Beijing has accused John Ratcliffe of slander after the US intelligence head said China posed the "greatest threat to America and freedom worldwide since World War II."
Beijing has lashed out at a claim by the US intelligence chief that China is the "greatest threat to democracy and freedom worldwide" since World War II, calling it a "hodgepodge of lies."
The war of words comes as relations between the two superpowers have spiralled to their lowest point in decades and as Washington unveiled travel restrictions for members of the Chinese Communist Party.
US Director of National Intelligence John Ratcliffe said in a Wall Street Journal opinion piece on Thursday that Chinese spies were using economic pressure to influence or undermine US legislators.
"The People's Republic of China poses the greatest threat to America today, and the greatest threat to democracy and freedom worldwide since World War II," he wrote.
Beijing hit back angrily on Friday.
"[Ratcliffe] only continues to repeat lies and rumours to slander and discredit China, and wantonly play up the Chinese threat," said Chinese Foreign Ministry spokeswoman Hua Chunying.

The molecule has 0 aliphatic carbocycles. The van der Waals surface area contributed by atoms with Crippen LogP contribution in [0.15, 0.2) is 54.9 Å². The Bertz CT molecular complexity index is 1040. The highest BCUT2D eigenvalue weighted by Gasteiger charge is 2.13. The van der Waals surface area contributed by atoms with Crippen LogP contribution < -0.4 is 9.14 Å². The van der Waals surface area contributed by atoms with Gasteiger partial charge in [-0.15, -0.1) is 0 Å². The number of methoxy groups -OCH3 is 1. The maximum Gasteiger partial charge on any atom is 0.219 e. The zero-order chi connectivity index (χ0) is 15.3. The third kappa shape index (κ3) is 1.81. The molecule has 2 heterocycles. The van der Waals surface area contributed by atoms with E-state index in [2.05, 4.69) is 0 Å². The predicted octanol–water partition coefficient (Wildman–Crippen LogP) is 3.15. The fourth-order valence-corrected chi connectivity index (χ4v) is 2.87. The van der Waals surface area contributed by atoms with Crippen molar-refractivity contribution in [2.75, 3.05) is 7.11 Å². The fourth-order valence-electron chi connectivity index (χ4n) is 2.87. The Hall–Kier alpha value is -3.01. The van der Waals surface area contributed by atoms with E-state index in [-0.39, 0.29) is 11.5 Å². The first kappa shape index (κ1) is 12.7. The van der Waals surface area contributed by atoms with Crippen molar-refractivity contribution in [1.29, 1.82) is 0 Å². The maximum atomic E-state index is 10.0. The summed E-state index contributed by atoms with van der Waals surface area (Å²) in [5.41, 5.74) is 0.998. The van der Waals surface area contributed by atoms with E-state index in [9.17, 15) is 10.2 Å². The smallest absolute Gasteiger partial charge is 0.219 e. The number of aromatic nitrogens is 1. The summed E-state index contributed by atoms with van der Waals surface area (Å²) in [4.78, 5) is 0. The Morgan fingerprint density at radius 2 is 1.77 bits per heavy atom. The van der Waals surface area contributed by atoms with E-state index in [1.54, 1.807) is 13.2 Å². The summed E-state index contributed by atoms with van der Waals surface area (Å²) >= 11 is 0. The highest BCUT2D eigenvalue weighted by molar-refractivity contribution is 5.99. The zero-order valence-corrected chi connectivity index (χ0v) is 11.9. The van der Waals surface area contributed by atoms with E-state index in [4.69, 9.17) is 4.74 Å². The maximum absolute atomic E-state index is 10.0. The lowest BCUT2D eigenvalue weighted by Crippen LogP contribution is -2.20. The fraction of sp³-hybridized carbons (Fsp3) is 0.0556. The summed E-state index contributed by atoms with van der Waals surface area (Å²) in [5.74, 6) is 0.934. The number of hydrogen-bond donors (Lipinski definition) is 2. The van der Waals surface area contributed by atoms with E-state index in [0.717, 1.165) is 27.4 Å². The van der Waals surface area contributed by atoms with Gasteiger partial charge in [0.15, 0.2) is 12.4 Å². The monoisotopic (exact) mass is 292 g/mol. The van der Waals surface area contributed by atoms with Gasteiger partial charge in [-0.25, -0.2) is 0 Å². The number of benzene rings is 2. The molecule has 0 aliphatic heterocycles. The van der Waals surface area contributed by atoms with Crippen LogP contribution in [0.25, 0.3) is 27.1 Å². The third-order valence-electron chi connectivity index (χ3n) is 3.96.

"I think this is yet another hodgepodge of lies that the US government has been cooking up lately."
Hua also accused the US of being "engaged in a Cold War mindset, advocating major power competition, and wantonly expanding its nuclear weapons arsenal."
The world's two biggest economies have traded blows over the coronavirus pandemic, trade and technology competition, espionage, human rights and media freedoms under US President Donald Trump's tenure.
The US has repeatedly alleged that China is a grave threat to national security and Western democratic values, while China has accused the US of seeking to contain its rise through unlawful means.
Under the new US travel rules, visas issued to party members and their immediate family will remain valid for just one month, and for a single entry.
Previously some visas were issued that permitted unlimited entries and could remain valid for as long as 10 years.
'Stop damaging' US-China ties
The United States shut down the Chinese consulate in Houston in July, calling it a centre of espionage and harassment of Chinese nationals in the US.
In retaliation, Beijing ordered the US to vacate its consulate in Chengdu.
Hua on Friday called for the United States to "stop damaging US-China relations and US-China mutual trust and cooperation."
Chinese firms targetted
Also on Friday, China's securities regulator said that US legislation targeting US-listed Chinese companies is "clearly discriminatory."
The US Congress has passed legislation that would force Chinese firms to delist from US exchanges unless they abide by US accounting rules.
The China Securities Regulatory Commission said in a statement that China remains open to addressing US concerns via dialogue and cooperation.